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Posted by JM on October 20, 1999 at 13:34:22:

In Reply to: Re: ADD IN ADULT WOMEN posted by Coach on October 05, 1999 at 22:05:15:

: : At 58, just discovering I have ADD. In process of being diagnosed. Reading "Women with Attention Deficit Disorder" and totally freaked at the time I have lived with it and how it has controlled my chaotic life

: Hi JK! I'm 58 and am lucky to have Add too. Must have been that radioactive fallout from Hiroshima or Nagasaki. The good news is that you now have something to pin your chaos on (you know I thrive on chaos too)I kinda like it myself. I have used my energy to create a highly active and mostly happy life, although I have found ADD to interfere in my relationships. One of the things I have been working on is learning my natural or preferred pathways, which has helped me get through graduate school at the ripe old age of 55. I just didn't learn the way everybody else did and couldn't stay focused. I read about emotional intelligences (Howard Gardner) and checked out books on Accelerated Learning by Nicholls and Rose which helped me find my natural pathway to learning and concentration. Then I started NLP training to help me work on relationships with others. I am a career coach and I found many of my underachieving clients were highly kinesthetic in receiving their information. Need to move around, lots of energy until you drop. Not quite manic. However, if you have a good therapist and support and seek answers for yourself (and good nutrition for your brain of course) you will find you are truly blessed with a gift like many creative people: writers, actors, artists, etc. Find who you are and what your special gifts are and go get it. E-mail me about how it's going. Now if I can just remember where I was going......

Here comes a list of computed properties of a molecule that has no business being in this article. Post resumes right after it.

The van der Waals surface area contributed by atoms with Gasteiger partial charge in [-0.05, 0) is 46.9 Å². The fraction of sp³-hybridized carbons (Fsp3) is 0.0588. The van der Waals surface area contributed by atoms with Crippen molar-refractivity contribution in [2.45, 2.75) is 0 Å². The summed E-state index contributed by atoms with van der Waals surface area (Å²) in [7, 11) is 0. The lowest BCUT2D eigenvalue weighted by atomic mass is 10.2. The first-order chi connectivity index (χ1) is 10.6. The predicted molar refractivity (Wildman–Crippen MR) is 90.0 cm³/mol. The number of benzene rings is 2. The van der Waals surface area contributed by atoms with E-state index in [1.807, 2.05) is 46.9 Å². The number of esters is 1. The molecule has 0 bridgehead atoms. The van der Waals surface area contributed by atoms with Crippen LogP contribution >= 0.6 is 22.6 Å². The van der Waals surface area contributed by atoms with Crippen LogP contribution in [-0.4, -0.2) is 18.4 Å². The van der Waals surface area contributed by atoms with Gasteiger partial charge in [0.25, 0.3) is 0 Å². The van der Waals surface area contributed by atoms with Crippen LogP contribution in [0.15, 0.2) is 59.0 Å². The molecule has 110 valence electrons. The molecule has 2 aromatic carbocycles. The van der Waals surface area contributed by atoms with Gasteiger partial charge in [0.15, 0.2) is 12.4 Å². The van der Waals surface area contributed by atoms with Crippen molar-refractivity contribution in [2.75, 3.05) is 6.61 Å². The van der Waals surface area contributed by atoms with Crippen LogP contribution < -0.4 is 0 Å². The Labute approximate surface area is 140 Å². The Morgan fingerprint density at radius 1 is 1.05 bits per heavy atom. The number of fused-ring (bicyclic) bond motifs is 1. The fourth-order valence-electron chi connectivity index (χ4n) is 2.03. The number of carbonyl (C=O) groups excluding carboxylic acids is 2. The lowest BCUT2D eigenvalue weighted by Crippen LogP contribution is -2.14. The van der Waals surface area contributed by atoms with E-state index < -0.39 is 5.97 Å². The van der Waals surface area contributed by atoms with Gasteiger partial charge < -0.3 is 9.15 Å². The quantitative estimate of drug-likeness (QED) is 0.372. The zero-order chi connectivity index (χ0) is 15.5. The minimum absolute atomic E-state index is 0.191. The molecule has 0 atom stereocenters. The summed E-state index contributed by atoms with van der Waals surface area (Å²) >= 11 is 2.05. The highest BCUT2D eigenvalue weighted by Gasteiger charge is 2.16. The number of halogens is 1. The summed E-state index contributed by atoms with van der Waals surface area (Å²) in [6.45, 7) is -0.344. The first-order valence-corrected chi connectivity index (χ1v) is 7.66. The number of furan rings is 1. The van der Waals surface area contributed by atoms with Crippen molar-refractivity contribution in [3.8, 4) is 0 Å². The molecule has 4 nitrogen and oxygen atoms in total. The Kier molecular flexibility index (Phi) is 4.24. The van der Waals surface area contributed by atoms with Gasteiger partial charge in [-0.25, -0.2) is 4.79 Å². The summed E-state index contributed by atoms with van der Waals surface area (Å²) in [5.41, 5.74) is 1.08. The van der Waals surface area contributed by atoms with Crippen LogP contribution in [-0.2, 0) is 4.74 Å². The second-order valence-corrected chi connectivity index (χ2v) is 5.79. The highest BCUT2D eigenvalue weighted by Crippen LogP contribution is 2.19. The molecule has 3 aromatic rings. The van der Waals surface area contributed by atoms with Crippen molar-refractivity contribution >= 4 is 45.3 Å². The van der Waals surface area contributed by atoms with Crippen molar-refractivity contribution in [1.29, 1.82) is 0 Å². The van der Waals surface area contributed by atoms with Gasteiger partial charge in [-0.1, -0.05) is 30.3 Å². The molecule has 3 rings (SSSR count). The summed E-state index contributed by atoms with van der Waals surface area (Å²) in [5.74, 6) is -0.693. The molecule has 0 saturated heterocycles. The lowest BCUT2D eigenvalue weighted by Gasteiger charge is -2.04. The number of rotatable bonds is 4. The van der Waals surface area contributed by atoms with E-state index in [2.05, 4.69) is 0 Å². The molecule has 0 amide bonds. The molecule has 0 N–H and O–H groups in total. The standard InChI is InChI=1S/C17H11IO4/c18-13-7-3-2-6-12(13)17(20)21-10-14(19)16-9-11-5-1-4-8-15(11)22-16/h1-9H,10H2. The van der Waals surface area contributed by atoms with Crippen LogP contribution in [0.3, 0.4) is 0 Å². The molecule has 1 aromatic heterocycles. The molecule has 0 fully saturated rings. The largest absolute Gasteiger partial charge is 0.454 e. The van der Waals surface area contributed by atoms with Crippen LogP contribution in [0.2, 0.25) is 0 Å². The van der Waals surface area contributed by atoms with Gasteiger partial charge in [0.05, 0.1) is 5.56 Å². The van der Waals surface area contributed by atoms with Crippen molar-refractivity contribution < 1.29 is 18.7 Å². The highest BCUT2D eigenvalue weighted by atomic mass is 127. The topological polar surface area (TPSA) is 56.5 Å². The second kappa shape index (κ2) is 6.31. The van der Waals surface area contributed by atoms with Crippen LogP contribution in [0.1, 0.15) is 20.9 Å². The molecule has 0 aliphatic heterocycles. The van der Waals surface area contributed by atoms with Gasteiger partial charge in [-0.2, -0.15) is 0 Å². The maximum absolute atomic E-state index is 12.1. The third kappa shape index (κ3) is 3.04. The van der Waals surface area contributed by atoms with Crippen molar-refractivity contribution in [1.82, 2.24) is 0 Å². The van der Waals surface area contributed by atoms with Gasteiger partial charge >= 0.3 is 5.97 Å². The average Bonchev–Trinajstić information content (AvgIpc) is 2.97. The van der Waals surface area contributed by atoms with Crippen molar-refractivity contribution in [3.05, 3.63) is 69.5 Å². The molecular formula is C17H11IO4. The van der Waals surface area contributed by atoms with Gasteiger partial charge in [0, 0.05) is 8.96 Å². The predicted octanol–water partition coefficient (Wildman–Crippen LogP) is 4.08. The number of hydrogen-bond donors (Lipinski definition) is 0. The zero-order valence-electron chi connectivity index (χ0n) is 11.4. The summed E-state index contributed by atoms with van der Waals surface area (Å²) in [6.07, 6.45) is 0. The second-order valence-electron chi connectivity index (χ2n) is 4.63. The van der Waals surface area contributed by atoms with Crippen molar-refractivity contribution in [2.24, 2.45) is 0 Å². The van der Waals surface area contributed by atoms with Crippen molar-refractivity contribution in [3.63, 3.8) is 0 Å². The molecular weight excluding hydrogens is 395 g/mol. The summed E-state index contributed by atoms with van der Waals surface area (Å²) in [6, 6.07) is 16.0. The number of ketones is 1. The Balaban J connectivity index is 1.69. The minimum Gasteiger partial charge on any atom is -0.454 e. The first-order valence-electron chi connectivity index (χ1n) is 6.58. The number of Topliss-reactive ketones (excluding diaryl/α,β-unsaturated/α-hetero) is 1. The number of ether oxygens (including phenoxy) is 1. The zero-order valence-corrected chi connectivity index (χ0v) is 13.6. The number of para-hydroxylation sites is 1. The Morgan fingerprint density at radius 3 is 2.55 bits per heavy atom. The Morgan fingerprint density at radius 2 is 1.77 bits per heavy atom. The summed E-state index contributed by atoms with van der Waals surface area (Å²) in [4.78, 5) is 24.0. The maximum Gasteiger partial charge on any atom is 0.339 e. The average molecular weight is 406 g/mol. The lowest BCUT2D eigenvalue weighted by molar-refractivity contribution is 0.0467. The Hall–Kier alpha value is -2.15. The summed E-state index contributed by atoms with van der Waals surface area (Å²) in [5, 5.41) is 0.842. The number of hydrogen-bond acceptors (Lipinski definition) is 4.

I'm 43 and I was just re-diagnosed with ADHD after spending four years wondering about the first diagnosis. I didn't have a tragic childhood ruined by ADHD so I couldn't believe the diagnosis and I just blame myself instead. I'm currently looking into neurofeedback which sounds expensive but almost too good to be ture.
Do you know anything about this? A NLP trained friend once triedn to help me with NLP (before I had diagnosis) and it didn't work. I later thought it was because I couldn't concentrate. It is interesting to see that it did help JK. JK, please say more about what it means to be kinesthetic when receiving information. What does it look like?

JM

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